Analysis & Comment

Martina Devlin: 'We have Sláintecare, now we need Climatecare. Ireland is a small country but we can set an example and others may follow in efforts to end global warming'

Here’s the problem. As individuals we can give up our aul’ sins: instead, make greater efforts to recycle, insulate our houses, install solar panels, choose public transport and/or bicycles, stop buying single-use plastics and heavily packaged goods. You know the drill. But such changes in behaviour, necessary though they are, represent a drop in our plastics-infested oceans.

Political action is what’s needed. Political action is what’s missing – interventions at national and international levels. Let’s start with national. Unfortunately, the Irish Government is on Santa’s naughty list because window-dressing alone is not enough.

The Government pays lip service to climate justice but has failed to fulfil its own commitments on increasing carbon tax. If it makes just one resolution for 2019 it should be to prioritise decarbonisation policies.

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What’s happening currently feels like a moment in history that’s being ignored. Superstorms, deadly heat waves, coastal floods and droughts are embedded in weather patterns now. But fingers remain jammed in ears – climate change deniers chanting “la-la-la I can’t hear you” as the tsunami sweeps in.

The global warming genie is out of its bottle and the window of opportunity for dealing with it is growing ever more narrow as countries prevaricate and hesitate. Nations are sitting on their hands – Ireland included. Apocalyptic warnings from scientists are met with shrugs.

Ireland was among countries which signed up to steps curbing global warming as part of 2015’s landmark ‘Paris Rulebook’ agreement. But the situation is escalating and those measures are insufficient to stop carbon pollution reaching critical levels. COP24, the recent Poland summit notable for its friction, accepted another set of rules. Almost 200 nations participated, Ireland included once again.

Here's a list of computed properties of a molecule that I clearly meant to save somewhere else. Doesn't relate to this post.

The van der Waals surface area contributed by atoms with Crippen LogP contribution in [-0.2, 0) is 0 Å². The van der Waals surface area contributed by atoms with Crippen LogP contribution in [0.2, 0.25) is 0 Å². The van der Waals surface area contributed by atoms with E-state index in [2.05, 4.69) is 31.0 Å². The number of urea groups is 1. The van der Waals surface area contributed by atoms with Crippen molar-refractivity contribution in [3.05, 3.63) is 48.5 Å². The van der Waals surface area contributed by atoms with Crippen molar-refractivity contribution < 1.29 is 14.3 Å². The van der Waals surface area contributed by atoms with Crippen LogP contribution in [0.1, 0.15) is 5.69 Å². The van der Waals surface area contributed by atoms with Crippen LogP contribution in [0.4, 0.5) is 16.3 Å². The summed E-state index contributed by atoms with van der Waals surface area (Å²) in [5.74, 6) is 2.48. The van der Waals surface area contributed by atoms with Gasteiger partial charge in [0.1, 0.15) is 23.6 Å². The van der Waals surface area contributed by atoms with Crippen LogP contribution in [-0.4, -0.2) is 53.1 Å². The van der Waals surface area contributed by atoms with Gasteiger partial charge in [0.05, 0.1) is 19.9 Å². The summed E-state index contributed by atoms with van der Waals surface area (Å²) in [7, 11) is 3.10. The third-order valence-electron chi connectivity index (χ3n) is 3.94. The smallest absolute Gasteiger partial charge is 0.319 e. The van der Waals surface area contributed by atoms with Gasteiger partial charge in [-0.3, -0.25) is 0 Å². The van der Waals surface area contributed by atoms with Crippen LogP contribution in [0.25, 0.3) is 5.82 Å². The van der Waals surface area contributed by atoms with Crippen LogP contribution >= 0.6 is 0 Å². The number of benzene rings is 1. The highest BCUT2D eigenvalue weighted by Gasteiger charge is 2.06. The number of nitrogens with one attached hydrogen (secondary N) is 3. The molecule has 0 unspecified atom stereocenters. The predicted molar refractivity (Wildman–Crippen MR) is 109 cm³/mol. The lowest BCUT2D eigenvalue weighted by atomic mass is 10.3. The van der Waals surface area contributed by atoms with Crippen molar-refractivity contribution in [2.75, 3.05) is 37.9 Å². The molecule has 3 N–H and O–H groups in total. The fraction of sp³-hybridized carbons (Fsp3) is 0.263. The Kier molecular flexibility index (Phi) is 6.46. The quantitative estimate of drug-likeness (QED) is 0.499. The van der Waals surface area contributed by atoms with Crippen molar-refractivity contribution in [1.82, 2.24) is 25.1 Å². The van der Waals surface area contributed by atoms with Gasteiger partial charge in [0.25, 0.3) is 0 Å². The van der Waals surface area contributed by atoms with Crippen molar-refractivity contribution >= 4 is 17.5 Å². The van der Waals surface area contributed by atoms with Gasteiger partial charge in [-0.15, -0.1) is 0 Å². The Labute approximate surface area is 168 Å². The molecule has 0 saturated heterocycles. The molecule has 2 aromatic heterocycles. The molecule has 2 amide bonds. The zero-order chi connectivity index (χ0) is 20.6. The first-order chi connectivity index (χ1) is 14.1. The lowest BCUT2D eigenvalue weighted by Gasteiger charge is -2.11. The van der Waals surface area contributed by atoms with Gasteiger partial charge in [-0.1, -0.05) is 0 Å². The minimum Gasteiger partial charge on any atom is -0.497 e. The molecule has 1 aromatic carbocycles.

However, some states continue to dispute the latest climate science, primarily the Trump administration which denies that human activity is endangering the planet by contributing to rising seas, crop failures, extinction in the natural world and extreme weather conditions. Russia, Saudi Arabia and Kuwait are also resistant to pollution-cutting pledges, treating climate science like a political football.

Boo to those badboys. Oh, wait – we’re not too virtuous here in Ireland. Our October Budget failed to include a carbon tax rise, as recommended by the Citizens’ Assembly, ESRI and Climate Change Advisory Council. Last year, the Government’s own Committee in Budgetary Oversight emphasised use of the fiscal system to support climate change policies. But it’s water off a duck’s back to the present administration.

You’d imagine Ireland wasn’t among a host of developed countries burning ever larger quantities of fossil fuels for more than 200 years, thereby increasing the carbon in Earth’s atmosphere.

It’s reached a point where some commentators are claiming the world has left it too late and the planet is already heading for climate catastrophe. On the other hand, there may still be a sliver of time to mitigate the effects of our formerly heedless and now just plain selfish behaviour.

A report from the Intergovernmental Panel on Climate Change (IPCC) says the world has only about 12 years to avoid 1.5 degrees Celsius warming above pre-industrial levels – one of the goals of the Paris Agreement. UN Secretary-General António Guterres describes it as an “ear-splitting wake-up call”.